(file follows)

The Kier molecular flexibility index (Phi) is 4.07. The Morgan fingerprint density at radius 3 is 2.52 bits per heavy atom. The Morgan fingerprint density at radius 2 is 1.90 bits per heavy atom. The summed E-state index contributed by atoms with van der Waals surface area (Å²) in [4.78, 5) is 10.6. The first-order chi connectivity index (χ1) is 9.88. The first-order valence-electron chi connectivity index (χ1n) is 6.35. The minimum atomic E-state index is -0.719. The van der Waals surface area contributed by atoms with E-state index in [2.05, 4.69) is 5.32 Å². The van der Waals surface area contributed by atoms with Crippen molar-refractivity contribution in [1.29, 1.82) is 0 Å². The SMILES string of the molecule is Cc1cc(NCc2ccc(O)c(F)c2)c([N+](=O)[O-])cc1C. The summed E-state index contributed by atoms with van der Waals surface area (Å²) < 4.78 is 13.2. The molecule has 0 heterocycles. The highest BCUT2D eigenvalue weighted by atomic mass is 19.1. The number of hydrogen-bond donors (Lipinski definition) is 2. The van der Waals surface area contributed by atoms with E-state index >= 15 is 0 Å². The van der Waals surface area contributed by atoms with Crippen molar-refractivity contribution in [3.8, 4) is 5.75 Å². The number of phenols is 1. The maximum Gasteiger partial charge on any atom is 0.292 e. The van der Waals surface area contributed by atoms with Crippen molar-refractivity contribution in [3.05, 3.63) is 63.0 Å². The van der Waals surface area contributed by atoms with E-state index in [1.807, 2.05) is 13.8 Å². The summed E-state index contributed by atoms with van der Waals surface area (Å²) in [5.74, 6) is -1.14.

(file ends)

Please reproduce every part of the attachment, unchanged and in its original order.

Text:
The Kier molecular flexibility index (Phi) is 4.07. The Morgan fingerprint density at radius 3 is 2.52 bits per heavy atom. The Morgan fingerprint density at radius 2 is 1.90 bits per heavy atom. The summed E-state index contributed by atoms with van der Waals surface area (Å²) in [4.78, 5) is 10.6. The first-order chi connectivity index (χ1) is 9.88. The first-order valence-electron chi connectivity index (χ1n) is 6.35. The minimum atomic E-state index is -0.719. The van der Waals surface area contributed by atoms with E-state index in [2.05, 4.69) is 5.32 Å². The van der Waals surface area contributed by atoms with Crippen molar-refractivity contribution in [1.29, 1.82) is 0 Å². The SMILES string of the molecule is Cc1cc(NCc2ccc(O)c(F)c2)c([N+](=O)[O-])cc1C. The summed E-state index contributed by atoms with van der Waals surface area (Å²) < 4.78 is 13.2. The molecule has 0 heterocycles. The highest BCUT2D eigenvalue weighted by atomic mass is 19.1. The number of hydrogen-bond donors (Lipinski definition) is 2. The van der Waals surface area contributed by atoms with E-state index >= 15 is 0 Å². The van der Waals surface area contributed by atoms with Crippen molar-refractivity contribution in [3.8, 4) is 5.75 Å². The number of phenols is 1. The maximum Gasteiger partial charge on any atom is 0.292 e. The van der Waals surface area contributed by atoms with Crippen molar-refractivity contribution in [3.05, 3.63) is 63.0 Å². The van der Waals surface area contributed by atoms with E-state index in [1.807, 2.05) is 13.8 Å². The summed E-state index contributed by atoms with van der Waals surface area (Å²) in [5.74, 6) is -1.14.